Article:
Stand on Zanzibar
Author: John Brunner
Stand on Zanzibar won the 1969 Hugo Award for best novel, beating (among other books) Rite of Passage which was a book I really enjoyed. While Stand on Zanzibar was much more ambitious than Rite of Passage, I preferred Panshin’s book to Brunner’s though Zanzibar was still much better than several other award winners from that era (sorry Delaney).
The first thing that strikes a reader beginning this book is the unusual structure Brunner uses to tell his story. Instead of solely advancing a narrative, Brunner utilizes a macro-micro type of setting similar to Steinbeck’s Grapes of Wrath, but with four separate styles of chapters. The chapter styles alternate between:
- Continuity – This is the basic narrative advancement
- Tracking with closeups – This follows secondary characters, and then eventually becomes a second main plot passing through the book
- The happening world – This is a scattershot macro section where rapid fire paragraphs give headlines, slogans, conversations, etc. to funnel a ton of information and create a sense of atmosphere
- Context – Similar to the appendices tacked onto the end of Dune, these chapters just provide additional world building.
The plot of Stand on Zanzibar follows a few main threads that all deal with the overpopulation epidemic of the future (of the distant year of 2010!). A super computer owned by a General Electric type company is used to direct decisions by the most powerful company in the world. A small country in Africa has the very unusual characteristics of no murders or border conflicts for years and is looking for a new leader to replace their dying President. A genetics specialist in Asia claims to have developed the secret to creating super babies for those so inclined; the United States sends a spy in to determine the truthfulness of the claim.
While this was a book that took me awhile to get interested in (it doesn’t really pick up or steer the plot until a long cocktail party chapter told through rapid fire conversation switches) I actually ended up really enjoying it by the end. The science stuff actually holds up better than one would expect from the subject matter, as Brunner’s writing ends up having a kind of internet/twitter vibe with all the rapid fire information. The interconnection of politics and major corporations also was well done. Although some of the racial politics of the book have a very 1960’s slant, unfortunately some of the issues (police relations, representation at the corporate level) are still very relevant today.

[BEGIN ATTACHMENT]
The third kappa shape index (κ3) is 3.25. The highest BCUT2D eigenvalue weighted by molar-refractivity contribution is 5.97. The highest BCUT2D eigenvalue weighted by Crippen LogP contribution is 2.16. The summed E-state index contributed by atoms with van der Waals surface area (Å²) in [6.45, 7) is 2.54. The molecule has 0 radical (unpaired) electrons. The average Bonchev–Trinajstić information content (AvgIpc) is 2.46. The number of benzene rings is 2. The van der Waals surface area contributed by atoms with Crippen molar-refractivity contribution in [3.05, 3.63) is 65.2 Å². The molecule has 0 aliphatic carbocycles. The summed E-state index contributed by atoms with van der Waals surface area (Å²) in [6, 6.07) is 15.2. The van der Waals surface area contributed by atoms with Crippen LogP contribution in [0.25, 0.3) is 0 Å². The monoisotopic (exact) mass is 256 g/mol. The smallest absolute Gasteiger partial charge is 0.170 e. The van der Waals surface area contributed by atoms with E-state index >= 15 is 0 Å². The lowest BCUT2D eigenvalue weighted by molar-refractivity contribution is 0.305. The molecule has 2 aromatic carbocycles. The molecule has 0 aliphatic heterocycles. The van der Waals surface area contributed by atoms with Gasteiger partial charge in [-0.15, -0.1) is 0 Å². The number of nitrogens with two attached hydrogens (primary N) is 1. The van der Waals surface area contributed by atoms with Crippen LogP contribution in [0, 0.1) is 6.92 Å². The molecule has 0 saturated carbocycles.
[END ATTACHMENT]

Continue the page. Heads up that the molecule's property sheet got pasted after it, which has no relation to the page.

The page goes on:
If I had a main criticism of the book it’s that the characters are pretty flat, with only one of them being particularly interesting. Donald is a spy sent to the small Asian country by the United States. **Slight spoilers though the rest of this paragraph** Before he goes he is basically reprogrammed Jason Bourne style to also be an assassin. His character’s storyline is the most exciting one in the book, but that’s more a statement on the lack of competition by the supporting cast. Norman is probably the main protagonist of this book, the lone black man on the board of the big company and the man most responsible for the super computer becoming the new president of the small African country. Most of the tension in this plot line is whether the transition will be profitable for the company or not.
While I’ll probably remember this book as one that took a long time to get into and focused on style (unusual chapter structure) over substance (character development), I should point out that this was also the type of book that draws you in as it progresses. The fact that not all of the plot threads end up connecting is actually a good thing as the two main characters start out roommates and too many connections at the end would have felt forced.